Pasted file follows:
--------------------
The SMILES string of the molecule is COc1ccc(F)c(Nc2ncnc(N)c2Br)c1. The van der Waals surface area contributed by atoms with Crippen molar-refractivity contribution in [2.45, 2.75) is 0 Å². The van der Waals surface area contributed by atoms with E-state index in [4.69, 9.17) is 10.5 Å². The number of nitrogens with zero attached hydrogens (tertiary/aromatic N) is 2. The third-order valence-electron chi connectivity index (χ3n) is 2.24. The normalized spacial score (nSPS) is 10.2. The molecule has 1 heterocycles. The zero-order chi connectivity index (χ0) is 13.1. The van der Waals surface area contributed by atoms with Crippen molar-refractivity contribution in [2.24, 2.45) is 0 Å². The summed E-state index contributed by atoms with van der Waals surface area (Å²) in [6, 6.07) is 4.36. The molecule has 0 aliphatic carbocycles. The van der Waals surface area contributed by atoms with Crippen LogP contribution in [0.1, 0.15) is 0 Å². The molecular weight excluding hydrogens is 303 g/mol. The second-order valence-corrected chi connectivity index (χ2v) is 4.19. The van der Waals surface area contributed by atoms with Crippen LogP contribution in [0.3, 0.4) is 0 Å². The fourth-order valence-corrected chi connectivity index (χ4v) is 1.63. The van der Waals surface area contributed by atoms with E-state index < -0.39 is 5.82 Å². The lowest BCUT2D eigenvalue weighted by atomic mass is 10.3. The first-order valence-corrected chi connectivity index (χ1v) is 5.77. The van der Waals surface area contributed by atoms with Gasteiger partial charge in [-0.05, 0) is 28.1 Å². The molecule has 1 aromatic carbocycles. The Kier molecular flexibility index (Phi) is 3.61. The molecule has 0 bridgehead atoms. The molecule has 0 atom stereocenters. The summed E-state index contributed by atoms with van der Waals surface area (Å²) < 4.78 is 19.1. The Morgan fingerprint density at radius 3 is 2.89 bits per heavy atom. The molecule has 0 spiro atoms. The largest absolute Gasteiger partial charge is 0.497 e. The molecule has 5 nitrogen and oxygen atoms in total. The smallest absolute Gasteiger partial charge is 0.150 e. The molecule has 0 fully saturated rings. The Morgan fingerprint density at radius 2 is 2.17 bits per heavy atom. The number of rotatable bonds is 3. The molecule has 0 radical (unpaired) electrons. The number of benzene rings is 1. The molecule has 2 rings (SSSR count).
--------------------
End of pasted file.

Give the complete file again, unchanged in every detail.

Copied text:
The SMILES string of the molecule is COc1ccc(F)c(Nc2ncnc(N)c2Br)c1. The van der Waals surface area contributed by atoms with Crippen molar-refractivity contribution in [2.45, 2.75) is 0 Å². The van der Waals surface area contributed by atoms with E-state index in [4.69, 9.17) is 10.5 Å². The number of nitrogens with zero attached hydrogens (tertiary/aromatic N) is 2. The third-order valence-electron chi connectivity index (χ3n) is 2.24. The normalized spacial score (nSPS) is 10.2. The molecule has 1 heterocycles. The zero-order chi connectivity index (χ0) is 13.1. The van der Waals surface area contributed by atoms with Crippen molar-refractivity contribution in [2.24, 2.45) is 0 Å². The summed E-state index contributed by atoms with van der Waals surface area (Å²) in [6, 6.07) is 4.36. The molecule has 0 aliphatic carbocycles. The van der Waals surface area contributed by atoms with Crippen LogP contribution in [0.1, 0.15) is 0 Å². The molecular weight excluding hydrogens is 303 g/mol. The second-order valence-corrected chi connectivity index (χ2v) is 4.19. The van der Waals surface area contributed by atoms with Crippen LogP contribution in [0.3, 0.4) is 0 Å². The fourth-order valence-corrected chi connectivity index (χ4v) is 1.63. The van der Waals surface area contributed by atoms with E-state index < -0.39 is 5.82 Å². The lowest BCUT2D eigenvalue weighted by atomic mass is 10.3. The first-order valence-corrected chi connectivity index (χ1v) is 5.77. The van der Waals surface area contributed by atoms with Gasteiger partial charge in [-0.05, 0) is 28.1 Å². The molecule has 1 aromatic carbocycles. The Kier molecular flexibility index (Phi) is 3.61. The molecule has 0 bridgehead atoms. The molecule has 0 atom stereocenters. The summed E-state index contributed by atoms with van der Waals surface area (Å²) < 4.78 is 19.1. The Morgan fingerprint density at radius 3 is 2.89 bits per heavy atom. The molecule has 0 spiro atoms. The largest absolute Gasteiger partial charge is 0.497 e. The molecule has 5 nitrogen and oxygen atoms in total. The smallest absolute Gasteiger partial charge is 0.150 e. The molecule has 0 fully saturated rings. The Morgan fingerprint density at radius 2 is 2.17 bits per heavy atom. The number of rotatable bonds is 3. The molecule has 0 radical (unpaired) electrons. The number of benzene rings is 1. The molecule has 2 rings (SSSR count).